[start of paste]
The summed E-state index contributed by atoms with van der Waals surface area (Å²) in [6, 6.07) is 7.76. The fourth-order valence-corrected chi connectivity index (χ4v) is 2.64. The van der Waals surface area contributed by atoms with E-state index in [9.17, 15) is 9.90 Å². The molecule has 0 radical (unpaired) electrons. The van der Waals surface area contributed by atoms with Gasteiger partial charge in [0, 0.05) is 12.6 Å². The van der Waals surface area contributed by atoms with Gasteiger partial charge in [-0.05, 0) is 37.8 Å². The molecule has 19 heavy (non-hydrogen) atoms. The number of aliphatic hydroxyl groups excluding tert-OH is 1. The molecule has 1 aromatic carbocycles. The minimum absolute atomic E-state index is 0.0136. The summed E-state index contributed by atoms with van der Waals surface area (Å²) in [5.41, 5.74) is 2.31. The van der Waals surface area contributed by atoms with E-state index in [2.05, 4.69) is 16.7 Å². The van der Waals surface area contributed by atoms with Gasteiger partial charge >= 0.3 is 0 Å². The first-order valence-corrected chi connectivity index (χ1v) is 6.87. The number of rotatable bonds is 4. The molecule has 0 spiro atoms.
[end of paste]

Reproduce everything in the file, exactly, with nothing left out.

The summed E-state index contributed by atoms with van der Waals surface area (Å²) in [6, 6.07) is 7.76. The fourth-order valence-corrected chi connectivity index (χ4v) is 2.64. The van der Waals surface area contributed by atoms with E-state index in [9.17, 15) is 9.90 Å². The molecule has 0 radical (unpaired) electrons. The van der Waals surface area contributed by atoms with Gasteiger partial charge in [0, 0.05) is 12.6 Å². The van der Waals surface area contributed by atoms with Gasteiger partial charge in [-0.05, 0) is 37.8 Å². The molecule has 19 heavy (non-hydrogen) atoms. The number of aliphatic hydroxyl groups excluding tert-OH is 1. The molecule has 1 aromatic carbocycles. The minimum absolute atomic E-state index is 0.0136. The summed E-state index contributed by atoms with van der Waals surface area (Å²) in [5.41, 5.74) is 2.31. The van der Waals surface area contributed by atoms with E-state index in [2.05, 4.69) is 16.7 Å². The van der Waals surface area contributed by atoms with Gasteiger partial charge >= 0.3 is 0 Å². The first-order valence-corrected chi connectivity index (χ1v) is 6.87. The number of rotatable bonds is 4. The molecule has 0 spiro atoms.